If you would like a quote or to discuss the potential tax savings of paying for life insurance through your business, please contact usfor more information.

New national minimum wage rates for 1 October 2016

The Government has announced new national minimum wage rates for 1 October 2016.

The new rates are:

  Current rateRate from 1 October 2016
Apprentices (aged 16 to 18 and those aged 19 or over in their first year of Apprenticeship)£3.30PH£3.40PH
Under 18£3.87PH£4.00PH
18 to 20£5.30PH£5.55PH
21 and over£6.70PH£6.95PH

The new National Living Wage of £7.20 per hour for employees aged 25 and over came into force on 1 April 2016, replacing the national minimum wage for that age group.

All employees have a legal right to the national minimum wage. HMRC are currently targeting employers who have not been paying their employees correctly with the National Minimum Wage Campaign.

Employers who have made any errors or underpaid their staff are encouraged to come forward voluntarily to disclose any mistakes they may have made and pay their employees any arrears owed.

Voluntary disclosures made through the campaign will result in more favourable terms. Those who do not do this and are caught by HMRC face penalties of up to 100% of what they owe (up to a maximum of £20,000 per employee) and will be publicly names on a list of employers known to not pay national minimum wage.

With the national living wage now in effect and set to rise to £9 an hour by 2020, and increases to the national minimum wage due to come into force later this year, now is the perfect time to review your systems and plan the necessary alterations.

If you’ve made any errors and you’re considering making a disclosure under the National Minimum Wage campaign or any HMRC campaigns, you will need to notify HMRC and complete a disclosure form. It is highly recommended that you seek professional advice to guide you through this process.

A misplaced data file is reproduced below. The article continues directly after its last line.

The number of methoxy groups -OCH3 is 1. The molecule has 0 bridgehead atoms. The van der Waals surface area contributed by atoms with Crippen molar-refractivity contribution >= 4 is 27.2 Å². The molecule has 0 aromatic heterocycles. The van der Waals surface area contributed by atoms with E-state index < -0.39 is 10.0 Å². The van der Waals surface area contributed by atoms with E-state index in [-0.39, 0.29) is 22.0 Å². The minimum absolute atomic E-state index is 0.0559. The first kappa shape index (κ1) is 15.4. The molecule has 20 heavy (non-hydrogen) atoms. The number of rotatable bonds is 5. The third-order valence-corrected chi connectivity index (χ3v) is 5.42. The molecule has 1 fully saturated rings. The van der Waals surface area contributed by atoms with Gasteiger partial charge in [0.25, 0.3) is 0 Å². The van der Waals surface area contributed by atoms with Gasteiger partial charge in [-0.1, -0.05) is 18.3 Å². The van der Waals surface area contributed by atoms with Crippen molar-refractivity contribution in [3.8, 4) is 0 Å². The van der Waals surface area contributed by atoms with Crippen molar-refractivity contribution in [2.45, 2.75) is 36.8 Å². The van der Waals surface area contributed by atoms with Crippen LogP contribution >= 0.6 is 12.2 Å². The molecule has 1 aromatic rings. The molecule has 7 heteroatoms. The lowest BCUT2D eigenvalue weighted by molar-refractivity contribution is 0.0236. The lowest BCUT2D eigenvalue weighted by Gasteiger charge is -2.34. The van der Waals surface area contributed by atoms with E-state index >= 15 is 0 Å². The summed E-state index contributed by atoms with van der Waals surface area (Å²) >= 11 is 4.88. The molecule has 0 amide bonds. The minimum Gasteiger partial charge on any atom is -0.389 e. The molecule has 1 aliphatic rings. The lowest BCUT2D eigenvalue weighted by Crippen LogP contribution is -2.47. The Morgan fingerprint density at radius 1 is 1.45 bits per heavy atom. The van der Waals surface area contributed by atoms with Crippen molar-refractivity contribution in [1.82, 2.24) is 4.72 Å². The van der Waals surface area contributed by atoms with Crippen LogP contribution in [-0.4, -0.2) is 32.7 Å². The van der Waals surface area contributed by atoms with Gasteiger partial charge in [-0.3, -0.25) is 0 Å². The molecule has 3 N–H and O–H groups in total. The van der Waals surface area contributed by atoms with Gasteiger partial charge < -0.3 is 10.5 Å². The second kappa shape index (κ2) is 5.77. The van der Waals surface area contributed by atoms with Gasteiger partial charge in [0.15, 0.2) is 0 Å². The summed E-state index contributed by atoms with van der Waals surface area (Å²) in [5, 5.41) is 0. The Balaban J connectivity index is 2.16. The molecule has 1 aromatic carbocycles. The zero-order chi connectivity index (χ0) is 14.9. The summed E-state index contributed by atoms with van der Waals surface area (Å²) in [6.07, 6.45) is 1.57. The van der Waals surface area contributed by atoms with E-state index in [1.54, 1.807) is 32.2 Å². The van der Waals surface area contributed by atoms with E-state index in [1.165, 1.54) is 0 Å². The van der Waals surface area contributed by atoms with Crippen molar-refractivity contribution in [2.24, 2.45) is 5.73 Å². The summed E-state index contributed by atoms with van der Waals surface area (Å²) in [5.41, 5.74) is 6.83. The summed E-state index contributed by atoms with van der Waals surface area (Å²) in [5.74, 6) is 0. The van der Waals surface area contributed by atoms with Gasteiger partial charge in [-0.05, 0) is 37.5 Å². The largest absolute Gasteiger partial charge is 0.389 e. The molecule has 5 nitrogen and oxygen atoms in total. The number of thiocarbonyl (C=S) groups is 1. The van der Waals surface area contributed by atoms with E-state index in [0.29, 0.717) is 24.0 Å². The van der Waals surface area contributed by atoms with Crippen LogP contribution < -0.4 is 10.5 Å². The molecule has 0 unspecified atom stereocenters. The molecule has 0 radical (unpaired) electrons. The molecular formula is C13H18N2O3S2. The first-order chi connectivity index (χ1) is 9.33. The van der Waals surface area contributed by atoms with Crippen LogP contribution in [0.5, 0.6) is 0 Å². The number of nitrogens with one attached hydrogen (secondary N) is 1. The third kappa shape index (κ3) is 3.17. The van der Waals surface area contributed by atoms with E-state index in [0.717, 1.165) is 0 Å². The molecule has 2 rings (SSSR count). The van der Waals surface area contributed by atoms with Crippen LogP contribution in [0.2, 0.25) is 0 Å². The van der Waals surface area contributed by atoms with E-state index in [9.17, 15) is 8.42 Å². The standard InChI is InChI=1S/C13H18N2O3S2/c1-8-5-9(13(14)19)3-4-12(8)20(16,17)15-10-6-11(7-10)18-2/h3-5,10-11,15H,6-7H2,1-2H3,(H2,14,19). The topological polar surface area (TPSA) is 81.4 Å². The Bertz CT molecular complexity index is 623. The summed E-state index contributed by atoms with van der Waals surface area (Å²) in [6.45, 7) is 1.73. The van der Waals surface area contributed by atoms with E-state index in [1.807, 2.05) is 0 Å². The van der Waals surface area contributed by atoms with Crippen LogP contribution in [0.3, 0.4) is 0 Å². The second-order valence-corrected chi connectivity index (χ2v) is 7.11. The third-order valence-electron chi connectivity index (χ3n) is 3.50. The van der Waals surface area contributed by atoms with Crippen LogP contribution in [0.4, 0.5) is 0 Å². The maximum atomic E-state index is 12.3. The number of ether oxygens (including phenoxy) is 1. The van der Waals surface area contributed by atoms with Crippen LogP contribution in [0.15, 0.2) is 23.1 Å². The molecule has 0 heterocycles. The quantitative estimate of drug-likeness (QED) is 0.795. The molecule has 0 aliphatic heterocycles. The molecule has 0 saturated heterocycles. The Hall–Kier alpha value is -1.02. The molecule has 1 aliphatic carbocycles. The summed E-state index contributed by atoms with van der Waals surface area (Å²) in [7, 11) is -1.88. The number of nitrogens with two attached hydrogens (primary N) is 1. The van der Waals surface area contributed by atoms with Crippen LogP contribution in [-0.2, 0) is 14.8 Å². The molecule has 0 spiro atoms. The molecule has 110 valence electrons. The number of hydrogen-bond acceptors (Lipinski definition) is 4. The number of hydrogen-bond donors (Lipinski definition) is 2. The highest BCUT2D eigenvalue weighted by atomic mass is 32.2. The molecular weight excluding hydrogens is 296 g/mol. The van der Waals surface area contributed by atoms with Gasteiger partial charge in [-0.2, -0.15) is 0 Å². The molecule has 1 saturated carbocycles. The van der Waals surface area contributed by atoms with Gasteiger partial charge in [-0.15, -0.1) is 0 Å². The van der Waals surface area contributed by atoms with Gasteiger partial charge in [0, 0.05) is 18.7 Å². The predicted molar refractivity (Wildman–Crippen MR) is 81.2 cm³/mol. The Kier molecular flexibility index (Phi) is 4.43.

Our expert team can help you plan for the future, deal with HMRC and ensure you’re in the most tax efficient position possible. Contact us to arrange a free initial consultation today.

‘Accidental landlords’ at risk warns new research

Over half of new Buy To Let mortgage applicants are unaware of the mortgage tax relief changes, according to new research by Direct Line for Business. Accidental landlords were found to be the most at risk by being unaware of these new regulations.

The survey conducted amongst mortgage brokers across the UK revealed that 62% of applicants were either unaware of the changes to mortgage tax relief or the EU’s Mortgage Credit Directive (MCD), that means changes which could impact their ability to secure a mortgage.

This lack of awareness rises to 71% amongst ‘accidental landlords’ who rent out a property due to unforeseen circumstances, such as being unable to sell, or inheriting a home.

Changes to the mortgage tax relief are set to be phased in from April 2017, with landlords no longer able to deduct mortgage interest payments before calculating their tax bill. Instead, there will be a basic rate allowance for these financial costs.